43 F.3d 1483
Jackie L. HENRY, Petitioner-Appellant,
Bobby BOONE; and Attorney General of the State of Oklahoma,
United States Court of Appeals, Tenth Circuit.
Dec. 14, 1994.
NOTICE: Although citation of unpublished opinions remains unfavored, unpublished opinions may now be cited if the opinion has persuasive value on a material issue, and a copy is attached to the citing document or, if cited in oral argument, copies are furnished to the Court and all parties. See General Order of November 29, 1993, suspending 10th Cir. Rule 36.3 until December 31, 1995, or further order.
Before TACHA, BRORBY, and EBEL, Circuit Judges.
ORDER AND JUDGMENT1
After examining the briefs and appellate record, this panel has determined unanimously to honor the parties' request for a decision on the briefs without oral argument. See Fed.R.App. P.34(f); 10th Cir. R.34.1.9. The case is therefore ordered submitted without oral argument. We issue a certificate of probable cause pursuant to 28 U.S.C. 2253, grant appellant's request to proceed in forma pauperis pursuant to 28 U.S.C.1915(a), and proceed to the merits of the appeal.
Petitioner-Appellant Jackie L. Henry ("Henry") was convicted in an Oklahoma state court of murder in the first degree during the commission of robbery with firearms. After unsuccessfully appealing his conviction to the Oklahoma Court of Criminal Appeals, Henry filed a petition for a writ of habeas corpus with the federal district court pursuant to 28 U.S.C. 2254. Henry argued that he was deprived of his Sixth Amendment right to a fair trial and his Fourteenth Amendment right to due process because the trial judge: (1) denied both parties' requested jury instruction on character witness testimony, and (2) failed sua sponte to instruct the jury on the defense of duress. The district court adopted the findings and recommendation of the magistrate and denied Henry's petition. Henry renews his arguments on this appeal and we affirm.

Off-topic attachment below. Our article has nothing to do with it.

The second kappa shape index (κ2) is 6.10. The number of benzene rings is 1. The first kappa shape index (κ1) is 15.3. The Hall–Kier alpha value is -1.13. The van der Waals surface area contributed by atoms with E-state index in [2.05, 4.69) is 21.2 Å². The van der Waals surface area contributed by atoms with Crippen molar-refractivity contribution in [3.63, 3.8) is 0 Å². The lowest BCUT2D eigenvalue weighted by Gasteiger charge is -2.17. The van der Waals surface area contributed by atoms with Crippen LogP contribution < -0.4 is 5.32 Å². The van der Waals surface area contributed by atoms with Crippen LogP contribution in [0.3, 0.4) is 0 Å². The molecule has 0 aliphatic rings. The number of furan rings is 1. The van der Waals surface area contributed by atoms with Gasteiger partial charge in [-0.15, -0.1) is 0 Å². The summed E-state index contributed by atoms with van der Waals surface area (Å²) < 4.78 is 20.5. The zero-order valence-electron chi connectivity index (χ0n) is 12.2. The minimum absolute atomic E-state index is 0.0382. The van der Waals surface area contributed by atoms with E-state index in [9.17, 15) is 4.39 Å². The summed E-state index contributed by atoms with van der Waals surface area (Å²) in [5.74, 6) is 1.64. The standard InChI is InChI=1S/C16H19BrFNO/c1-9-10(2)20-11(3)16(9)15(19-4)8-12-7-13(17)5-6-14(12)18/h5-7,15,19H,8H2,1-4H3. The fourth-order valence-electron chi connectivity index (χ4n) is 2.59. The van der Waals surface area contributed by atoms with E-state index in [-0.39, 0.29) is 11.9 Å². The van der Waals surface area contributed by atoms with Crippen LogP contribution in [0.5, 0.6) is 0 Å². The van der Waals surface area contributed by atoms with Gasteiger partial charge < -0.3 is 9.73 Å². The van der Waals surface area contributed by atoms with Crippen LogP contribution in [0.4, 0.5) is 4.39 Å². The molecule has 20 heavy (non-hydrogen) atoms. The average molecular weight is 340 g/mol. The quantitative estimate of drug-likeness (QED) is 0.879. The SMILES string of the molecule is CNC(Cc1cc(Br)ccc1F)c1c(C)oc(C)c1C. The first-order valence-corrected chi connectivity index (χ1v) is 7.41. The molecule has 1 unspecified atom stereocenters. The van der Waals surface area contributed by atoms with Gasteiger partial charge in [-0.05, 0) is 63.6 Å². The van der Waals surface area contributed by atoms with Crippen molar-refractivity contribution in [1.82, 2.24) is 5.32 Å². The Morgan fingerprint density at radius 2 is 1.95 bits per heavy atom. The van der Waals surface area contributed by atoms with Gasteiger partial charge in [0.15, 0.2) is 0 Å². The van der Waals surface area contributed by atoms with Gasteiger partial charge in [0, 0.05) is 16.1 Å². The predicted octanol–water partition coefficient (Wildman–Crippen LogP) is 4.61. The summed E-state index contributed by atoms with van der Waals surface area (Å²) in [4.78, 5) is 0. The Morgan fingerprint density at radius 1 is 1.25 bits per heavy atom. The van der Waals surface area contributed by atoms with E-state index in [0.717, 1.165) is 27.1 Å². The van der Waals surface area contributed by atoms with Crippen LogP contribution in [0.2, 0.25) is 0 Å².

A petitioner seeking collaterally to attack a state court conviction based on an erroneous set of jury instructions "bears a heavy burden of proof." Shafer v. Stratton, 906 F.2d 506, 508 (10th Cir.), cert. denied, 498 U.S. 961 (1990). "Habeas proceedings may not be used to set aside a state conviction on the basis of erroneous jury instructions unless the errors had the effect of rendering the trial so fundamentally unfair as to cause a denial of a fair trial in the constitutional sense," id. (quotation omitted), or "so infected the entire trial that the resulting conviction violates due process,' " Estelle v. McGuire, 112 S.Ct. 475, 482 (1991) (quoting Cupp v. Naughten, 414 U.S. 141, 147 (1973)).
Henry first claims that the trial court committed an error of such constitutional magnitude by rejecting both parties' requested jury instruction on character witness testimony.2 Henry claims that, with this instruction, the jury would have given more weighty consideration to the testimony of his four positive character witnesses and returned a not guilty verdict. The trial judge rejected the proffered instruction because of its potential to confuse the jury. The Oklahoma Court of Criminal Appeals, while acknowledging that the "better practice" was to give an instruction on character witness testimony, found no violation of Henry's rights because the evidence of his guilt was "overwhelming." Henry v. State, No. F-87-677, at 2-3 (Okla.Crim.App. Apr. 24, 1991).